The UniverseToday did an excellent job of compiling 101 astronomical events to keep an eye out for the year of 2014. For most, all you’ll need is a clear sky away from city lights, but for a few you may need binoculars and/or a telescope as well. For those of you interested in such things, here’s the lovely list: 101 Astronomical Events for 2014 It’s also interesting to examine in the light of world-building for your novels; astronomical phenomenon often plays a large role in developing societies, and the meaning a society may attribute to various astronomical events can have an impact on character development and plot depending on the story in which you wish to write. It’s definitely worth speculating over, and if you’d like to add some flavor to any journeys your protagonists may take, astronomical events are definitely a great way to add to the scene and showcase more about who the character is, what they know about their world, and how they may view the event and what it means to them. As always, when adding details such as this, it’s always important to note if it adds to the character development or to the plot. If it doesn’t, then the details, as interesting as it is, may not be necessary. If it does, then it’ll be well worth the addition.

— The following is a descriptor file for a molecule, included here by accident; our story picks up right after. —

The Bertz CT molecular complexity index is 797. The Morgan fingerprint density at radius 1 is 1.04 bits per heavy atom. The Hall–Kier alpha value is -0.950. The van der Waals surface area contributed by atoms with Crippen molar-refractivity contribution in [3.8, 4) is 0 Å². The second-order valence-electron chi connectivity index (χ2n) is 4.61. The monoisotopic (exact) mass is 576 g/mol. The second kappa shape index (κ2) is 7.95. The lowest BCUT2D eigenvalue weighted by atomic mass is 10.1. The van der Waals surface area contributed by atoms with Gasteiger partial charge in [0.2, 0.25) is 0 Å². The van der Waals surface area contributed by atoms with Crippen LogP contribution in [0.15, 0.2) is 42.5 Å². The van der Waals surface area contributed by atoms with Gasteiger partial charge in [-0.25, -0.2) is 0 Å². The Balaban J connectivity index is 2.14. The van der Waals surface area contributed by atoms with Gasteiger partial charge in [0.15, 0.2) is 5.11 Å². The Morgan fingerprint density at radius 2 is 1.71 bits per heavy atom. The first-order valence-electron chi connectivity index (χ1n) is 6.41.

Another wonderful link about astronomy is Carl Sagan’s Cosmos: Cosmos Even though the show is fairly old, much of the information is still relevant, and Carl Sagan does a wonderful job in narrating. He inspires a great number of people, myself included. For those that write science fiction, often examining science can help generate interesting ideas and themes for new stories. For me, these often are sources of inspiration.
Also, I am writing a post that reviews Time Travel and Warp Drives by Allen Everett and Thomas Roman, which is a nonfiction book that examines the science behind the shortcuts through time and space. I am also working on finishing my language series as well. So new posts are planned for the future!